As therapists who are knowledgeable regarding the limitations of the word “normal,” we will often shy away from answering this question. We would like to help the parent to see that each child is unique and worthy. Each child is growing at his or her own pace, on his or her own individualized path. We want parents to embrace their children as persons who do not strive to be normal, but strive to be fulfilled, contributory, and in relationships with others. As we continue to enlighten parents regarding the distinctive value of not being normal, we can also use research and a century of child development observations to help parents to understand the continuum of typical behavior for children at different ages. Therapists can guide parents to develop further understanding of their children in the context of chronological and developmental age. We can help parents to set reasonable expectations for their children and to avoid the pitfalls of rushing a child through childhood.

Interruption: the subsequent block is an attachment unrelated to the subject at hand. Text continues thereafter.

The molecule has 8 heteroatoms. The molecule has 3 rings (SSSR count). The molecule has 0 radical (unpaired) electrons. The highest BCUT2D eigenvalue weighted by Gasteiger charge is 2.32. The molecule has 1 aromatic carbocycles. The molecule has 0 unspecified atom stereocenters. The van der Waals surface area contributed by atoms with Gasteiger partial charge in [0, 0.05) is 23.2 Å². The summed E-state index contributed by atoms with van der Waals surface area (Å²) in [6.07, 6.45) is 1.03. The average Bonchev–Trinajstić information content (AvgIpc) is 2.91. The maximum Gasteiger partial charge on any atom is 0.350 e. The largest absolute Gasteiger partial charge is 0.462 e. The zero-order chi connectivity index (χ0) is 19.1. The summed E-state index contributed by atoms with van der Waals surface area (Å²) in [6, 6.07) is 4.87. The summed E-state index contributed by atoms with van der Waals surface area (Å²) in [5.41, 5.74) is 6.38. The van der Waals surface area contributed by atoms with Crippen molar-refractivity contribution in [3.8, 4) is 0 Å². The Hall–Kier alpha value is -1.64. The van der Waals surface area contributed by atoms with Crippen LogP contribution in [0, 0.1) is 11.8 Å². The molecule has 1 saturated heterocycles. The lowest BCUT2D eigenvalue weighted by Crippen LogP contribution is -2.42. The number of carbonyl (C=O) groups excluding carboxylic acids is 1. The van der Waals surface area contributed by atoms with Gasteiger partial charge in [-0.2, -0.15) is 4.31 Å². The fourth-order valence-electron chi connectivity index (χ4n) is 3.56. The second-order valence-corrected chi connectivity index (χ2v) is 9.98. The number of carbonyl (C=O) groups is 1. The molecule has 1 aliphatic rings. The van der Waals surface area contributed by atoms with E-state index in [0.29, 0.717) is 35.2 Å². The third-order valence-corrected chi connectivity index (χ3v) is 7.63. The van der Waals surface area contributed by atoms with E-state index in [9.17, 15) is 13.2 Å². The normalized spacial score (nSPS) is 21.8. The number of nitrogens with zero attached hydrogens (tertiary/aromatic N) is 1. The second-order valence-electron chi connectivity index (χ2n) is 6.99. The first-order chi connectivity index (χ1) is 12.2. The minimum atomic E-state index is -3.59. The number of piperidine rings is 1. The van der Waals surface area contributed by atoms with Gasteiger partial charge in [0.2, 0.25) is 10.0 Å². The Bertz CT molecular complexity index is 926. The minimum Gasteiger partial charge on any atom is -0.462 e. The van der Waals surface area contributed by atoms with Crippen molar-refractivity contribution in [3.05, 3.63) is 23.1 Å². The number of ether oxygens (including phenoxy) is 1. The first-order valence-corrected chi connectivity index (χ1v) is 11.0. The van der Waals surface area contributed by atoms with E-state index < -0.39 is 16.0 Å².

As therapists, we are also faced with the trials of the word “normal.” Not only does Western culture emphasize the importance of being normal, but also the field of mental health goes to great lengths to identify and categorize what is “abnormal” or what qualifies as a disorder (APA, 2013). Therapists are charged as arbiters of normal, providing criteria, reports, and labels with which to distinguish the normal from the abnormal. If a therapist embraces this role within mental health, it is incumbent on the therapist to know and understand thoroughly what is normal among everyday children. Therapists’ knowledge of normal is sometimes limited because they are encircled by children who are struggling. Therapists often make the mistake of labeling a child “abnormal” when the child responds to an abnormal event in a very developmentally appropriate way. In these cases, it is the event that is abnormal, not the child or the child's reaction. A therapist's knowledge of typically expected developmental stages safeguards children against being inappropriately labeled. Even the most normal of children, by virtue of being human, will encounter obstacles, challenges, and emotional struggles throughout childhood. The therapist's knowledge of development informs his or her choice and execution of intervention. And this knowledge is best gathered through literature on child development. Understanding the cognitive, physical, and emotional lives of children at various ages provides a roadmap for therapists to select appropriate and effective mental health interventions.